Presentation at the Peace Palace
I gave a presentation earlier today at the Peace Palace in The Hague in the Netherlands. This was part of the 13th Annual Brigham-Kanner Property Rights Conference, sponsored by the William & Mary Law School and the University of Leiden. Each year practitioners and scholars gather to discuss trends in property rights and to honor a preeminent scholar in property law. This year’s honoree was Hernando de Soto, a Peruvian economist who has electrified the world with his research and books on how property rights and economic freedom are the best antidotes for poverty in the Third World. I was on a panel discussing the use of eminent domain and expropriation as a means of wealth transfer. In particular, I discussed the unfortunate fact that eminent domain in the United States often results in the taking of the homes of the poor and politically powerless for the benefit of the wealthy and politically connected. Kelo is the most notorious example of this trend, but there are many others.
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Shed a (crocodile) tear for Luke Skywalker today, as Mark Hamill’s much ballyhooed Autograph Law is set to be undone and reformed by the same California officials who made the mistake to pass it in the first place. AB 228 has arrived at the Governor’s desk, and in all likelihood will be signed into law any day.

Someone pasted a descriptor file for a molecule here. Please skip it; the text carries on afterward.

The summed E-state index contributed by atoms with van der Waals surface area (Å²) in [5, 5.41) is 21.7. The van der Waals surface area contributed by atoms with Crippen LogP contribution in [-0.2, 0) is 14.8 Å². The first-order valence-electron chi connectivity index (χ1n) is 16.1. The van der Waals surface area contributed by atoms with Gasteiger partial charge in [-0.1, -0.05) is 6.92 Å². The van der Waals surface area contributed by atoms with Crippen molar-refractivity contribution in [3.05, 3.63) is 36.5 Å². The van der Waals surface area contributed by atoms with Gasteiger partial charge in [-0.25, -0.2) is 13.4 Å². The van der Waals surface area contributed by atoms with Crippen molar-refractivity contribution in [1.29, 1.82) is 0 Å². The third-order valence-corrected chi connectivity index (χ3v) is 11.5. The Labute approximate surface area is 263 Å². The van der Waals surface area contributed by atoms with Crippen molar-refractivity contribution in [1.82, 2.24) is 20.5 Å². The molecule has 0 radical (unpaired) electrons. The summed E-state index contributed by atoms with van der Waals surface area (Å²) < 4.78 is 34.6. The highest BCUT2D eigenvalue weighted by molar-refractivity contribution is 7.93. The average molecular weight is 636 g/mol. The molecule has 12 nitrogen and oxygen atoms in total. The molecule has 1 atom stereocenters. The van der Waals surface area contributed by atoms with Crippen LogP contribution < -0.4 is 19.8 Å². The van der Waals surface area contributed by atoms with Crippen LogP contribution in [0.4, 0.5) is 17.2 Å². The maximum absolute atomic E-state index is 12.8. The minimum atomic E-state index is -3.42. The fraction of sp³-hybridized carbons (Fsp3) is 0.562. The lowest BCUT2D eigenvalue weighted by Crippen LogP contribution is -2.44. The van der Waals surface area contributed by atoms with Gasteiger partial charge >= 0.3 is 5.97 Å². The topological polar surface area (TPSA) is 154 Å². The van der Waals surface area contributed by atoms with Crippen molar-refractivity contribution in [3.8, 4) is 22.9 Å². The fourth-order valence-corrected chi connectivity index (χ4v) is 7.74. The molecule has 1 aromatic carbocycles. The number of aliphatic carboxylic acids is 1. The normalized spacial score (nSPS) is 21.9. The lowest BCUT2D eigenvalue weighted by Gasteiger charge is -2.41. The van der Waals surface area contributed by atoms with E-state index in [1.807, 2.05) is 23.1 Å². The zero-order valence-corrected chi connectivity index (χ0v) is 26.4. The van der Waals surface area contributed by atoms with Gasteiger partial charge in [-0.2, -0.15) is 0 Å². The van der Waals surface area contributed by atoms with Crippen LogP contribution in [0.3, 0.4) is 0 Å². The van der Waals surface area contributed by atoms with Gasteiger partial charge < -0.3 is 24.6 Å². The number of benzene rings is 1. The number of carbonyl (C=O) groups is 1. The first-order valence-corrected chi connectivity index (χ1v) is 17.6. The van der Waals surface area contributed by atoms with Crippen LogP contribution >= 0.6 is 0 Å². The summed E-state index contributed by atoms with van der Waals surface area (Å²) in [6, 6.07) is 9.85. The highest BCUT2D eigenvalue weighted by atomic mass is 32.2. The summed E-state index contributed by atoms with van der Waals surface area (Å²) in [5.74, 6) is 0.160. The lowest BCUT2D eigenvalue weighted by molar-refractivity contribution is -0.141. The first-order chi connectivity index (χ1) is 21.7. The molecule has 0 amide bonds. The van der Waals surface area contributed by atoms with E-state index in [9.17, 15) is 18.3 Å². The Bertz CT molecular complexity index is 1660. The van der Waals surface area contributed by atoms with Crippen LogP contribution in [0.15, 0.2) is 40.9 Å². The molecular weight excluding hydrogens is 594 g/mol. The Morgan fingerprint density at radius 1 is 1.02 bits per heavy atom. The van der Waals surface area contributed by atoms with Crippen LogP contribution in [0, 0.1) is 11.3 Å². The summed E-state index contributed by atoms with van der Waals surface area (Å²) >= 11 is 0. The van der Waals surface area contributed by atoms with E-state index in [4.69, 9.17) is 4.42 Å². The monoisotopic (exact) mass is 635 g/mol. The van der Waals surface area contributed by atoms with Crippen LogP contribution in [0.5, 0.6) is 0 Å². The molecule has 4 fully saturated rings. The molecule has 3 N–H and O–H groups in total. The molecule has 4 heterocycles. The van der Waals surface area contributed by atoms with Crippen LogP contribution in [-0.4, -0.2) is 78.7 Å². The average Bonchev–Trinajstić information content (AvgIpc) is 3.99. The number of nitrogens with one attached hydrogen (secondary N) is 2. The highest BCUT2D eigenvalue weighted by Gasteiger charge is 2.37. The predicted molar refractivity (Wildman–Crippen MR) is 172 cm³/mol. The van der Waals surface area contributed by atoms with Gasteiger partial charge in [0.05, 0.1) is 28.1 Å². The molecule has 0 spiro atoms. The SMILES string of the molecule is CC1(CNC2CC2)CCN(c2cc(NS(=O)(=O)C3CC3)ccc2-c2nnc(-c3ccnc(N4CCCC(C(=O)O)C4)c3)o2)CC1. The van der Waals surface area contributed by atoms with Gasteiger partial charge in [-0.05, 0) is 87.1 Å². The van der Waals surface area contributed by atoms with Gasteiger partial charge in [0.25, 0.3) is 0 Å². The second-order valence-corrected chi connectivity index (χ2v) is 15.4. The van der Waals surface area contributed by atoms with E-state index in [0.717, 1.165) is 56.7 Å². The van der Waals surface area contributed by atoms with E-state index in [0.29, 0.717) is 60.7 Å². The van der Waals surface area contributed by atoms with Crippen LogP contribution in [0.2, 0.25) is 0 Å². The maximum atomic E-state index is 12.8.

Our new flagship publication, Sword&Scales, offers 16 pages of news and information to bring you up close to the vital work of our legal team. Our ardent defense of the right to own and use private property takes center stage in the inaugural issue. It’s at the core of our mission in the nation’s courts.
On Thursday, in Minnesota Voters Alliance v. Mansky, PLF filed this reply brief in support of its cert petition to the Supreme Court of the United States. In this case, we’re representing Minnesota voters in a First Amendment challenge to a ban on political apparel at polling places.
The Daily Journal published my column on California Cannabis Coalition v. City of Upland, recently decided by the California Supreme Court. As the op-ed points out, the ruling undermines Proposition 218’s requirements that all new taxes at the local level need voter approval.